Golems are creatures that are animated from different elements. They appear frequently in Diablo series.
Golems are magically shaped from inanimate matter and animated by magic, constantly supported (fueled, in a manner of speaking) by creator's own soul. This link is usually taxing, so most mages can only hold one golem at a time. As such, golems wither and die when their creator is slain, and lack free will. However, some powerful mages (Adria included) have given a certain degree of freedom and independent power sources to their golems, allowing them to remain active even after their creator's death, and also allowing to bypass the one golem limit.
Having a golem servant is seen as the ultimate symbol of wisdom, but mostly that of the necromantic arts. Being able to create a creature from inanimate substances shows that a person is indeed in charge of the cycle of life, being able to bend it to the user's will. This is something Necromancers are quite hubrisly proud of.
Golems were introduced in Diablo I, where they could be summoned by using the Golem spell or an item with golem charges, like the Rod of Onan. There was only one type of golem in Diablo I. It was used most often by Sorcerers as tanks and sometimes Rogues with high magic. The Golems could not follow you downstairs and therefore self-destructed into clumps of rock as soon as you hit the stairwell. To train a Golem at level 1 required 81 magic.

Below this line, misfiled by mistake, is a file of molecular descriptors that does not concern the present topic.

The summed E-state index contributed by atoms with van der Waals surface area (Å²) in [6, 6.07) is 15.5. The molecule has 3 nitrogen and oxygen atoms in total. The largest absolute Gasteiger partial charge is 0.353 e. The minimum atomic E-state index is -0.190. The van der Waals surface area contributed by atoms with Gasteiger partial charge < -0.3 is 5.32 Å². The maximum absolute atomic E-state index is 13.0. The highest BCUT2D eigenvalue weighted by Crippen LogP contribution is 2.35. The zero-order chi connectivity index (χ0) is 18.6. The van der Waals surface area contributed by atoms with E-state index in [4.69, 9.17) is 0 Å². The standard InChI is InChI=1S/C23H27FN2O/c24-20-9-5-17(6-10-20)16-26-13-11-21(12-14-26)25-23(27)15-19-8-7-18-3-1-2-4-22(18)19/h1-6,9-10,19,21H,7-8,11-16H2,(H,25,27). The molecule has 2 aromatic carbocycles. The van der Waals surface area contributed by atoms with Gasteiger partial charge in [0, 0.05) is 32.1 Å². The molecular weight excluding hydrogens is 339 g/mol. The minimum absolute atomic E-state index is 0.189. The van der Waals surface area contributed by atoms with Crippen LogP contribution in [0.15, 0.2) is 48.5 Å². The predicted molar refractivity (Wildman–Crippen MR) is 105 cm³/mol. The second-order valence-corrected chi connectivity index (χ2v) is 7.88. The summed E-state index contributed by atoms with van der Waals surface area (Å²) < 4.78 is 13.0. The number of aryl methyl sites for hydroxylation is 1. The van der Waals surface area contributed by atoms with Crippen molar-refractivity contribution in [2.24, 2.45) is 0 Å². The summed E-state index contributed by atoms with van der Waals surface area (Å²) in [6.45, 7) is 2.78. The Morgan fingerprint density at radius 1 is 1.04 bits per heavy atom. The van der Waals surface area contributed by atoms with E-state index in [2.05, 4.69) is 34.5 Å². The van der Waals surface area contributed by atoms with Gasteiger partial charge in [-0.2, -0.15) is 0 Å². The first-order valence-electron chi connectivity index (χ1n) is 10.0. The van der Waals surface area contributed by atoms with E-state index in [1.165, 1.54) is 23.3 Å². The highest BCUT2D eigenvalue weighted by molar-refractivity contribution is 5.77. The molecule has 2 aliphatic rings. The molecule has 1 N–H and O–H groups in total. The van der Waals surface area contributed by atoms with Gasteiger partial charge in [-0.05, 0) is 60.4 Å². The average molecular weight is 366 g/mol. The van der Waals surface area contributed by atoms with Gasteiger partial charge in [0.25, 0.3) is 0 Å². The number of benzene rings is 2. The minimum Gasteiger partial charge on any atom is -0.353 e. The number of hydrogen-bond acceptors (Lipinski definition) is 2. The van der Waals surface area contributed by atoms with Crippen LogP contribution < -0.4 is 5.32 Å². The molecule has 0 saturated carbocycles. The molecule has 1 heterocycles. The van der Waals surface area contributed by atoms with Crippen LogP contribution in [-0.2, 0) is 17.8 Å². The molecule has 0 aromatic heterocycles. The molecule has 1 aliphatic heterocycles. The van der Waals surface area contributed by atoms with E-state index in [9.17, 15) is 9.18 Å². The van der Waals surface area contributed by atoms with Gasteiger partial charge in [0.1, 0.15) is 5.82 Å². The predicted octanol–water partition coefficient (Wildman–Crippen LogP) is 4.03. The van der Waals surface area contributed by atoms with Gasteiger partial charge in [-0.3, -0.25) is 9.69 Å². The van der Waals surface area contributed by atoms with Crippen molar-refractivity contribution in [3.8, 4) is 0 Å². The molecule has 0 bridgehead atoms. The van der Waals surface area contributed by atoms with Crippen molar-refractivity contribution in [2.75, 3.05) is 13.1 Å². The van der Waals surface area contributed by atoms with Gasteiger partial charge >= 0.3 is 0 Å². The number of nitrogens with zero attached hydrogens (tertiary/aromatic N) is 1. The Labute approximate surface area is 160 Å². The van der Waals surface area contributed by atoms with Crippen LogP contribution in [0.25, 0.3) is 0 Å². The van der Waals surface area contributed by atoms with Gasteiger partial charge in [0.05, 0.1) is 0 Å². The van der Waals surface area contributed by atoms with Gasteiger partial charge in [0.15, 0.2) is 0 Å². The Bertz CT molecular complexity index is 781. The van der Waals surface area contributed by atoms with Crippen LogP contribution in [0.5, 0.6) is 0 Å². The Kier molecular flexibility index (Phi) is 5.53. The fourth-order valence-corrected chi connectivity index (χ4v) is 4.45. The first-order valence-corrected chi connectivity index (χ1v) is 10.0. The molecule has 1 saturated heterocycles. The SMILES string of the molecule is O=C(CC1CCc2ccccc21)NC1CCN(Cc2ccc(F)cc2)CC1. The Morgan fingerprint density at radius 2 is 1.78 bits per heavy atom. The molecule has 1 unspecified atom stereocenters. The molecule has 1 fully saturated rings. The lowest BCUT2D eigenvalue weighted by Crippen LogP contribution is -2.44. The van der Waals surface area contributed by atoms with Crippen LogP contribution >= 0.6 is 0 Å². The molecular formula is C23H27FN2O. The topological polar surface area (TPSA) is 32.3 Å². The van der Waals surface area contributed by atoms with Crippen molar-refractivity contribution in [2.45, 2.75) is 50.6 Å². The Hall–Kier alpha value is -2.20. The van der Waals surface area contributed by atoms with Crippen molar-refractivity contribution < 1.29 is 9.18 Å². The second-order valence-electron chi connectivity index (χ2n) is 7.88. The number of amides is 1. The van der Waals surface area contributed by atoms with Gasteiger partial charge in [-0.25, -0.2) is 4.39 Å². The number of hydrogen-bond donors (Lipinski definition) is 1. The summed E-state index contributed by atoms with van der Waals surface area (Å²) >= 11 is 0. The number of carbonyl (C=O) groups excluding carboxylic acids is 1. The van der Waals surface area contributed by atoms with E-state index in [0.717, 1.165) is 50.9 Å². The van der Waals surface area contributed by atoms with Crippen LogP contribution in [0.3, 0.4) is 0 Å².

There are four variations of the Golem in Diablo II.
- Low leveled necromancers can summon a Clay Golem, which is a well rounded monster who can take good damage before its destruction.
- The Blood Golem is the second variation, which is a literal mass of blood and organs whose life is tapped directly into his master's, allowing him to heal master by attacking enemies.
- The third version is the Iron Golem. This version is strong and tough, and the Iron Golem's strength lies in his Thorn Damage. This Golem is very powerful against Melee attackers.
- The final version is the Fire Golem, a entity of living flame. The Fire Golem causes massive fire splash damage similar to the Paladin's Holy Fire Aura, causing monsters in the area to passively burn.
You can only have one Golem of any type at any time. Once you summon a new Golem, the old one will immediately disappear. You do not need a monster corpse to summon Golems although the Iron Golem requires an item. Golems have a fixed defense, but their Life and damage increase on Nightmare, and again on Hell Difficulty.
Only Necromancers can use the Command Golem spell in Diablo III (type of the golem summoned depends on skill rune). The types include: Bone, Blood, Flesh (as well as Decaying and Flesh-Consuming) and Ice Golem (which is new to the series). Clay, Iron and Fire Golems do not make a comeback.
Many monster types are also dubbed golems:
- Sand Dwellers were originally called Sand Golems, but were changed to demons instead. However, some variations, like Eternal Guardians, are specifically stated to be magically shaped.
- Flesh Golems are Adria's creations of blood and earth.
- Golems originally come from Jewish folklore.